Finding Sisterhood in Recovery
The person I was when I first got sober four years ago is not the same woman I am today. So much has changed and shaped me these last several years. I have learned, forgotten, and re-learned many lessons.
I got sober in a 12-step program. I believe it saved my life. Although I learned many slogans and principles in my home group, they are not what sustain my recovery. What sustains me now is being able to connect with other mothers in recovery—Sober Mommies specifically.
In 12-step programs, I often felt as if I was expected to fit into a box. I was totally okay with that for awhile, and I’m still okay with it. I just need my box to be bigger than the one I was given. I needed to add some things and find my tribe.
I got sober when I was seven months pregnant, basically forced into treatment by the state, still actively using.
Not many people told me, “It’s okay to just be where you are.” I stuck with it though. I was no longer on medication-assisted treatment, so I felt comfortable there. I followed all the suggestions, did lots of work on myself, took service positions, and made many wonderful friends. Life was good.
When I was two years sober, after the birth of my second son, I was crippled with postpartum depression and anxiety. I couldn’t leave my house. I could barely care for my newborn and toddler. My supportive family, my 12-step friends, my beautiful children, and therapy could not fix what I felt was “wrong” with me.
At the time, I deepened my relationships in the Sober Mommies community. I found the online support and sisterhood refreshing and learned there was no right way to do recovery. It was time to build my own box and fill my toolkit with resources that worked for me. Discovering this was so liberating and I ran with it. I got to experience women from all over coming together to support, love, share and celebrate their achievements; great or small. I got more involved, volunteered my time within the group, and went to the live meetings when I could. I got to be honest, open and real. I started healing, exercising, practicing things I believed and sharing that with other women.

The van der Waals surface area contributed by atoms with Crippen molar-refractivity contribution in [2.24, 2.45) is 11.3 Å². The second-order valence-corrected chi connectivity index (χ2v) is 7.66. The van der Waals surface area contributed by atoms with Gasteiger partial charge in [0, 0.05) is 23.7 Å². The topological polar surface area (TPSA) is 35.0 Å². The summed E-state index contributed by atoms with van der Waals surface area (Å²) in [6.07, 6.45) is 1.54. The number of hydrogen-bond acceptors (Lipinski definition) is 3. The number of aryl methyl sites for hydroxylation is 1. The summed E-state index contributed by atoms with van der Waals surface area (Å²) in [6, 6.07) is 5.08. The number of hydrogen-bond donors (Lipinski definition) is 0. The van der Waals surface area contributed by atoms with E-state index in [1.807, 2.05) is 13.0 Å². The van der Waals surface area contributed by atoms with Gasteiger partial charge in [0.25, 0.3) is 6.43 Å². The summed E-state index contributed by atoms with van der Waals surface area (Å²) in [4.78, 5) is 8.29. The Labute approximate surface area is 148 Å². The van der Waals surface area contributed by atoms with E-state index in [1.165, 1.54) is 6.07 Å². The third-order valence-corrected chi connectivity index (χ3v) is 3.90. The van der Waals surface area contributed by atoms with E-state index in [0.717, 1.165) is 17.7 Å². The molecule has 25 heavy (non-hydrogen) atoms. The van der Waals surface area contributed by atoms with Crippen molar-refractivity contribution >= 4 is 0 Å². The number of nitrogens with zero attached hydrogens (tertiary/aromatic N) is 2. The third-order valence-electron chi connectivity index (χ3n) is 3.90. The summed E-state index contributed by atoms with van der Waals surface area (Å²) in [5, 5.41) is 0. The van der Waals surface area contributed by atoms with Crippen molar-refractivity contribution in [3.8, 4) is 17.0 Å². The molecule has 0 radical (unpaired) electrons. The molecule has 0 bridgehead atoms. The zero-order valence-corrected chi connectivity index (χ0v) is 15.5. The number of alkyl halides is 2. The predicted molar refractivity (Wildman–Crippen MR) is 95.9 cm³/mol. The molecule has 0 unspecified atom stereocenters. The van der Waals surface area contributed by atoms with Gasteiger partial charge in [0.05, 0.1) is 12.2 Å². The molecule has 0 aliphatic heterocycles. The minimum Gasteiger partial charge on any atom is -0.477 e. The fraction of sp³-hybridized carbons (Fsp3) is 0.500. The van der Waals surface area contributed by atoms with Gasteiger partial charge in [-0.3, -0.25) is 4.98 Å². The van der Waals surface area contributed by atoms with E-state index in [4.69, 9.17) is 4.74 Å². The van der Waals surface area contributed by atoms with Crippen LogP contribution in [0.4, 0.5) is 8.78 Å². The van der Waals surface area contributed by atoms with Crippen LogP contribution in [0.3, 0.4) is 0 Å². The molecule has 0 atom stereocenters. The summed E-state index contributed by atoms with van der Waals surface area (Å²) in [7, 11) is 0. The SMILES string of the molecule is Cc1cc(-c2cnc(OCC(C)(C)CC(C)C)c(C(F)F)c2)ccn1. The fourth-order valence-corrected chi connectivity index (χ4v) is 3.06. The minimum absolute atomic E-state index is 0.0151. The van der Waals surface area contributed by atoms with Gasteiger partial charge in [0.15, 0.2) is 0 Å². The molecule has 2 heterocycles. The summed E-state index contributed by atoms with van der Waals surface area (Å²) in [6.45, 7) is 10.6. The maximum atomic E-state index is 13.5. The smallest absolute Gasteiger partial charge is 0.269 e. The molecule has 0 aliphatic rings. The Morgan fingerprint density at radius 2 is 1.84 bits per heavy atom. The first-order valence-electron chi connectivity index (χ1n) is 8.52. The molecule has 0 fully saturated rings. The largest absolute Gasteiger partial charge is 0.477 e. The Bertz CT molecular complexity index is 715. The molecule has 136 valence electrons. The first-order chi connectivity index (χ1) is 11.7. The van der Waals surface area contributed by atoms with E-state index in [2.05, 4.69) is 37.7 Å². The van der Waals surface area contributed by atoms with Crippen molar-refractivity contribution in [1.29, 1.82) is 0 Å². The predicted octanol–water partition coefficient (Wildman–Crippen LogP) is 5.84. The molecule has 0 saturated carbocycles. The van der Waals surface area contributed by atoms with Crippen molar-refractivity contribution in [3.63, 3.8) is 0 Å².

I could finally breathe—recovery was working for me again. I found my missing piece—my connection to other sober moms. I wanted to share and to receive hope and love. For me, I began to grow when I found others who understood what I was feeling and could say “Yes! Me too.” I could share things that I didn’t feel comfortable sharing in a crowd of men and women at a meeting.
I had a place to belong.
I still do many of the things I did in early recovery. I go to meetings and I continue to live by many of the principles I learned there. In a meeting recently, I had the opportunity to read a piece of literature I love to the group. The comfort of that reading and the foundation I’ve built in those meetings helped carry me to a place where I comfortable enough to explore other options in recovery. The open-minded attitude that I embrace today is because I explored those options.
I just want to be me.
I don’t know if I ever would have truly found my authentic self if I hadn’t found a community of women who support and uplift me and each other. In crisis life was breathed back into me through the rigidity of that structured program.
In recovery, I get to climb the mountain until I find the oxygen density that sustains me through the sisterhood in recovery.
Nicole is an East Coast mama in long-term recovery. A survivor of all the things, she is a fierce advocate for women, loves the “f-word,” practices kindness, and loves patchwork. Nicole is a newly single mom living north of Boston with her two sons.